blue water, white sand & paella

We visited a new beach almost every day we were in Mallorca and they were all amazing, with their own unique attributes.  One thing they had in common?  Crystal clear, sparkling, multi-hued blue waters...sigh.  It was so spectacular - I was content just to sit and stare out into the sea.

The first beach we visited was Cala Pi.  It was a narrow beach at the bottom of a cove surrounded by pine trees.  There were quite a few stairs to go down to get to the beach, but parking was really close to the top of the stairs, which was nice.  Sorry, no pictures from that beach because we used the film camera and left the digital in the car.

After a wonderful afternoon at the beach we went back to Colonia Sant Jordi (where we were staying) for dinner.  One of the staff at our hotel recommended Restaurante Antonio, just a short walk away.  The restaurant was average in appearance, but we got a table on the terrace, with an ocean view - very nice.

We ordered calamares ajo (garlic squid) to start, along with olives, aioli & bread.  The calamari was my favourite part of our meal.  It appeared to be lightly dusted with flour, then flash fried and served with a drizzle of garlic-herb oil.

We were told the house specialty was paella, so we picked seafood paella for our main course.  Sadly, it was very disappointing.  The crawfish and prawns were incredibly dry and overcooked.  The shellfish mixed into the rice was just okay and in general, the dish lacked seasoning and flavour - some house specialty, huh?  Oh well, you can't win them all.

Nature made it up to us by rolling out a gorgeous sunset. 

The next day we spent the majority of the day at Es Trenc, one of Europe's best beaches. It's largely undeveloped - there are just a few beach bars sprinkled along the white sands - and no huge hotels looming behind. The beach is technically a nudist beach, but people in all degrees of (un)dress are welcome. The fine white sand stretches for about 3km and the beach slopes off gently into the mediterranean. We were way out in the sea and the water was still only just above my head (which also means all the huge sailboats and yachts have to anchor a long way off the shore). It was paradise...I could have spent our whole vacation enjoying the warm sun at Es Trenc.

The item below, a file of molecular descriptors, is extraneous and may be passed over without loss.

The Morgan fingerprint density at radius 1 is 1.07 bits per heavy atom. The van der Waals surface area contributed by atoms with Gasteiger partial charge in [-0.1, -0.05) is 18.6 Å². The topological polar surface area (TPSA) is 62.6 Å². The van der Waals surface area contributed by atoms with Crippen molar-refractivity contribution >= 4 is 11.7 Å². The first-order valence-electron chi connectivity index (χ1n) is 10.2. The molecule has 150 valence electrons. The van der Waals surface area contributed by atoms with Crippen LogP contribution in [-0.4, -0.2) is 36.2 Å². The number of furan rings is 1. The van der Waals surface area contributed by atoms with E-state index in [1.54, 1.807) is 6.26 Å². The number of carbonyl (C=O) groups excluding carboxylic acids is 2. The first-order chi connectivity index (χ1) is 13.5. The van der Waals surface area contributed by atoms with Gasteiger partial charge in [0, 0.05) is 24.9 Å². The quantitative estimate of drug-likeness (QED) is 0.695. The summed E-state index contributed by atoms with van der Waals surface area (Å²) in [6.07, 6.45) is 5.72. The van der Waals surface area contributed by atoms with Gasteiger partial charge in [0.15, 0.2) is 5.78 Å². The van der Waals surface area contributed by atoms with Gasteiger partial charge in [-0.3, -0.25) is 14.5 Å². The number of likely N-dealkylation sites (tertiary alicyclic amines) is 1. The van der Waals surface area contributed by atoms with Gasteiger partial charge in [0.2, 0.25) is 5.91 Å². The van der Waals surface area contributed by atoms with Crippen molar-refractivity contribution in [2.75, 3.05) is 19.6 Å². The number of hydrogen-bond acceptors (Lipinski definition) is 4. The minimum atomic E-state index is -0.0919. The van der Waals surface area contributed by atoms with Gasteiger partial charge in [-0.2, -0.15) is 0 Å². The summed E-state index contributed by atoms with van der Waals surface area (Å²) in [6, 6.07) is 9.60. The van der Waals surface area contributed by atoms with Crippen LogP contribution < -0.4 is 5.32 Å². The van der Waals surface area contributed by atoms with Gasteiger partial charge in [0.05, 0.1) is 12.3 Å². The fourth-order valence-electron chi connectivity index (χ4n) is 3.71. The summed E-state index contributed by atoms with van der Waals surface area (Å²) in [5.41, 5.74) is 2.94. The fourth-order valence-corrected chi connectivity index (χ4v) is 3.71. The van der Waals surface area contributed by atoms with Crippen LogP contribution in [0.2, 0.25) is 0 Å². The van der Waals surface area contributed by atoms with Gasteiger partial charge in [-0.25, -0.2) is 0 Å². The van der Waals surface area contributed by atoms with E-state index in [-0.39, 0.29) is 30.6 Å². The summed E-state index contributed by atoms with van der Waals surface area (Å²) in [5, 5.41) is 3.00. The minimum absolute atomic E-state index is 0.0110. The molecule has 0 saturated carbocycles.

lunch on the beach - perfect

Don't all those beach umbrellas lined up on Es Trenc look great?

Next up: Cala Mondrago. A really nice beach on the eastern coast surrounded by rocky cliffs & pine trees. The beach is at one end of a cove then along a short paved path is another beach: Cala S'Amarador.

We set up our umbrella on Cala Mondrago, and it turned out to be the busier of the two beaches, but it was still awesome. We had brought along a little picnic, but there were beach bars there if necessary.  The water got a little deeper more quickly at this beach, so when we went for a swim the water was probably around 20 feet deep, but you could still easily see the bottom.  Another awesome beach - the only downside was that the free parking was a 10 minute uphill walk away.  

The last beach I can comment on is the area around Cap Ses Salines.  We didn't actually swim there, I just wanted to see what was down there near the lighthouse.  When we were driving in there were lots of cars parked along the road, so I think there must be some great beaches in the area.  We walked along the coast near the lighthouse and it was very rocky, but the view was great.  I think if we would have kept walking (about 30-45 minutes) we would have come to a sandy beach: Es Caragol.  A beautiful and completely undeveloped beach.  

Near the lighthouse at Cap Ses Salines

Near the lighthouse at Cap Ses Salines

As you can tell, Mallorca has many gorgeous beaches - it seems like there's something for everyone.  I found a great website that gives descriptions of many beaches and rates them - if you're planning a vacation to Mallorca any time soon, it's worth checking out.